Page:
Wednesday, June 19, 2013

Five good reasons to port your code generator to Xtend

If you happen to have an existing code generator written in Xpand or some other (template) language, here are five good reasons why you should migrate to Xtend.

Xtend is fast

Code generation adds to the development turn around time. We all know it : tools can slow us down. They take their share of CPU cycles during the daily development and all that automation is not worth it, if you have to wait for your machine all day long. Many template languages are interpreted and are therefore rather slow as they cannot benefit from optimizations done during compilation. Code generators written in these languages suffer from that of course, and if you don't care you can easily multiply the time your build takes with a slow code generator.

Xtend code is translated to readable and idomatic Java code. It runs as fast as Java, which is *very* fast and there's no additional overhead nor dependencies at runtime. Rough measures have shown that code generators implemented with Xtend are up to ten times faster then the equivalent Xpand version.

Xtend is debuggable

Code generators, just like any other software system, have a tendency to get a bit complex over time. It's not so funny to find and fix a bug in a real world code generator without any debugging support. Unfortunately that's the situation with most template languages : They don't have any good debugging support.

As Xtend code is translated to readable Java code you can always use the advanced Java debugging tools you are used to. Additionally the Eclipse debugger lets you choose whether you want to debug through the Xtend source code or the generated Java code. You can even switch back and forth during the same debug session (see the screenshot).

Better IDE Support

Xtend's Eclipse support is propably the most advanced after Java. The integration between Xtend and Java is seamless : Navigation, Call Hierarchies and even cross language refactorings just work. And Xtend features the whole Java type system and gives you errors and warnings as you type.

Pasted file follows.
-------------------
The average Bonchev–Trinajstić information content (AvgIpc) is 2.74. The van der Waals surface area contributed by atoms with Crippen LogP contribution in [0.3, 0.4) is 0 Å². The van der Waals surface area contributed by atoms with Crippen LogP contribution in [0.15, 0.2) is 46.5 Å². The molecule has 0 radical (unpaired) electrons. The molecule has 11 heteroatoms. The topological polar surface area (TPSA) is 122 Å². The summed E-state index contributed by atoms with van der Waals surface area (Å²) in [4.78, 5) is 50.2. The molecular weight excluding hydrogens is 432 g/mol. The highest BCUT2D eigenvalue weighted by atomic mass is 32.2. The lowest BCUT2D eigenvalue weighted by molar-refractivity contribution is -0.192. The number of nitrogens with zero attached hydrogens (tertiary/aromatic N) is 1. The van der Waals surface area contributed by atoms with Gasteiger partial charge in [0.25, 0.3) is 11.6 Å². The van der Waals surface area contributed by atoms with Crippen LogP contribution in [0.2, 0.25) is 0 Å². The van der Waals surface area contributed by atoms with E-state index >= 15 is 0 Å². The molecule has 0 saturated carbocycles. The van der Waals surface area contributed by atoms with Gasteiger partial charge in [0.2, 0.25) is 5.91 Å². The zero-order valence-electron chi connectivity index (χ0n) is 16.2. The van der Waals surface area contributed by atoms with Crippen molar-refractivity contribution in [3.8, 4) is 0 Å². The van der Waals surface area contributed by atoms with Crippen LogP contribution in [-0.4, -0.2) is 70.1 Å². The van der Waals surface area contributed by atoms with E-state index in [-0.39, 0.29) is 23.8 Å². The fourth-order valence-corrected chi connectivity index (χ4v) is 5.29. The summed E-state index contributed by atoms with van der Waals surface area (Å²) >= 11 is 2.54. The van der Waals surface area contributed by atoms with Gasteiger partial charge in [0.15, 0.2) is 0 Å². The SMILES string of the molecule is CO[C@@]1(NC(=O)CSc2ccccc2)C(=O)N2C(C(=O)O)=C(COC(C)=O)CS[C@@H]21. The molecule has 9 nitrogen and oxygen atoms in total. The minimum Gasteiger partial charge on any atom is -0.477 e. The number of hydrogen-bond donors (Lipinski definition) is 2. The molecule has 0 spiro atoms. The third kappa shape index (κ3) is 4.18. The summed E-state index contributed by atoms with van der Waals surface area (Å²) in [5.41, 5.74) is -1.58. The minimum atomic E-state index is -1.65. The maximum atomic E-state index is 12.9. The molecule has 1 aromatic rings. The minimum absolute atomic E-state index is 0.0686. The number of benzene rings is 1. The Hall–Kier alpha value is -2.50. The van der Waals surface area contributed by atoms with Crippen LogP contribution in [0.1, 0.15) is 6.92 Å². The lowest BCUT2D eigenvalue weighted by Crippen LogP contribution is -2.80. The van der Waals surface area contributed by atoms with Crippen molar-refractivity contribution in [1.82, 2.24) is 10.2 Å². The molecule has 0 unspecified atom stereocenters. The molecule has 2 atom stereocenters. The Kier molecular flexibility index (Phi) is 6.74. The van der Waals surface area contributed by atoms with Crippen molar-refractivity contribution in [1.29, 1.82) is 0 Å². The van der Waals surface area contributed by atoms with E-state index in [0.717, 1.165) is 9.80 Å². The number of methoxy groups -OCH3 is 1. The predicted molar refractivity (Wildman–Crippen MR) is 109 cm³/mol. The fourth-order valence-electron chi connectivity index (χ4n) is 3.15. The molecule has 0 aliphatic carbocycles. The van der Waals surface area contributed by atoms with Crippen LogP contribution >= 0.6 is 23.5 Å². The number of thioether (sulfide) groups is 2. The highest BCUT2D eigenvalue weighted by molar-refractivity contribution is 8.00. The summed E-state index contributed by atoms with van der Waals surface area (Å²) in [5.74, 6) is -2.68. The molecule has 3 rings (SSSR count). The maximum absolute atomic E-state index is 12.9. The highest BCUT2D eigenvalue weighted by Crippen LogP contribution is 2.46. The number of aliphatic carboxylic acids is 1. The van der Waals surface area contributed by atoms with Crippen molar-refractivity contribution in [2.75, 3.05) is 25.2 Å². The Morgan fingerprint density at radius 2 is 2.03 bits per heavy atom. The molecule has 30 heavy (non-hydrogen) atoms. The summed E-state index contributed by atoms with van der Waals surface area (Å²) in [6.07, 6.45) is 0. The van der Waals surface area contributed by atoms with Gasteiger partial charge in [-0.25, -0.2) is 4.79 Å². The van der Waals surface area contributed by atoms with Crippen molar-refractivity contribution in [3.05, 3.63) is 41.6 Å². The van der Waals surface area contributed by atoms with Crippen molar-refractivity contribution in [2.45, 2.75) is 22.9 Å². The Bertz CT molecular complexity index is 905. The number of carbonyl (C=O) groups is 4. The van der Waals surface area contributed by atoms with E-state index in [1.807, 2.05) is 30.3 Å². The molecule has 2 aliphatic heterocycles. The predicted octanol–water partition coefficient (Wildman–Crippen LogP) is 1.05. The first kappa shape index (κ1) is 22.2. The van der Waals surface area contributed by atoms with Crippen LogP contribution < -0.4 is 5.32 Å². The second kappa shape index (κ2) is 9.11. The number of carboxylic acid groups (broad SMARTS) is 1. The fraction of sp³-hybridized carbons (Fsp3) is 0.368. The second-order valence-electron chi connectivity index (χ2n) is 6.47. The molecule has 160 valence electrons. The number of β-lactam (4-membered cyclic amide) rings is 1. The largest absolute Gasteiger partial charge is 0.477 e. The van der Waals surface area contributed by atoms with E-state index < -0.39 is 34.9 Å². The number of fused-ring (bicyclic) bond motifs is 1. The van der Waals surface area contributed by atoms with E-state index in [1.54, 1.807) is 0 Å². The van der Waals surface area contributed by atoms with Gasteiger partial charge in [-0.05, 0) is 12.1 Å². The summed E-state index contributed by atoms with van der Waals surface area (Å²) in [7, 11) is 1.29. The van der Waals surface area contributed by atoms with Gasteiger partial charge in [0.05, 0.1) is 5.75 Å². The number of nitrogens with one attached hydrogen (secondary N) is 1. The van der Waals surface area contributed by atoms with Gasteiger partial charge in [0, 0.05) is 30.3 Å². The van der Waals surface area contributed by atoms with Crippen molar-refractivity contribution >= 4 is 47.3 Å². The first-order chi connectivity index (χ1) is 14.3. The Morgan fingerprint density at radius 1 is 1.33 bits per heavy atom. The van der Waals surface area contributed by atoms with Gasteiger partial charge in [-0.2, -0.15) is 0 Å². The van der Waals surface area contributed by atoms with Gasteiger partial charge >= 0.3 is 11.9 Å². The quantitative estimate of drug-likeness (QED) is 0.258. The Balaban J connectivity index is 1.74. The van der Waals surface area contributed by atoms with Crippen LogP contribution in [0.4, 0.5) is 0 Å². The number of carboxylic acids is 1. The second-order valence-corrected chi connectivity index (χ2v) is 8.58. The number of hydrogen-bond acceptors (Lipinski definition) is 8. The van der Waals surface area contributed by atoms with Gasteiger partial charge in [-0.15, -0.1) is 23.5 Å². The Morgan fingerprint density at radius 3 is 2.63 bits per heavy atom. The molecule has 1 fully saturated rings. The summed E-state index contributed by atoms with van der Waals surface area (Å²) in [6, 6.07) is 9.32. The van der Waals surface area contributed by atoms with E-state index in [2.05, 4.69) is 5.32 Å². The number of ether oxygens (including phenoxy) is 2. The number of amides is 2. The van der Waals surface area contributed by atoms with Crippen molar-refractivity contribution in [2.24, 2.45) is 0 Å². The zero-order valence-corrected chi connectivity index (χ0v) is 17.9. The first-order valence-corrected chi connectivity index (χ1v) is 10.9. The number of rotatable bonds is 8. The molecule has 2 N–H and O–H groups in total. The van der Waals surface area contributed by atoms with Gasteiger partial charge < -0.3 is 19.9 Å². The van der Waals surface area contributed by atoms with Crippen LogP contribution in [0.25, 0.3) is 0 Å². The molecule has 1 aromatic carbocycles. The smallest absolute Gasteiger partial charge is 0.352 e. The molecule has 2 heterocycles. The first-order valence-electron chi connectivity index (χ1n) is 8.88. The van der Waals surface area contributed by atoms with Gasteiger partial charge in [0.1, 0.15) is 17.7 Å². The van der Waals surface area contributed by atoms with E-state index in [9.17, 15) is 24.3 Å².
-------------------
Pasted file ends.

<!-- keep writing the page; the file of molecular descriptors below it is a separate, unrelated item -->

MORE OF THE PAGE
Template Expressions and Grey-Space Support

In contrast to typical template languages such as Xpand, templates in Xtend are expressions which yield some value. This allows for composing multiple templates and lets you pass the results around and process them.

A unique feature to Xtend is the greyspace support. It solves the conflict between pretty printing a template and pretty printing the to-be-generated output. Common template languages cannot distinguish between indentation meant for the template and indentation meant for the output. Xtend can. Here's an example (note the different coloring of whitespace):

Better Extendability

In order to reuse a code generator and adapt it to the needs of a particular project, you need to be able to hook into it and change certain implementation details. In Xpand this was supported through AOP: You could hook into any template invocation and do what seems fit.

Although very flexible, this approach is also very fragile. The original code generator cannot be evolved, since clients might hook into any template call and you break them easily. Even worse you don't get any compile-time feedback about the broken extension hook.

With Xtend you can use dependency injection together with extension providers. No AOP anymore and the solutions is even faster and statically typed. If you need to exchange some implementation, just reconfigure your dependency injection configuration and your are good.

Summary

There are many more advantages and cool features in Xtend, but I hope the five listed here are convincing enough. If you don't have the time to do it yourself, but can afford some money, itemis is always there to help.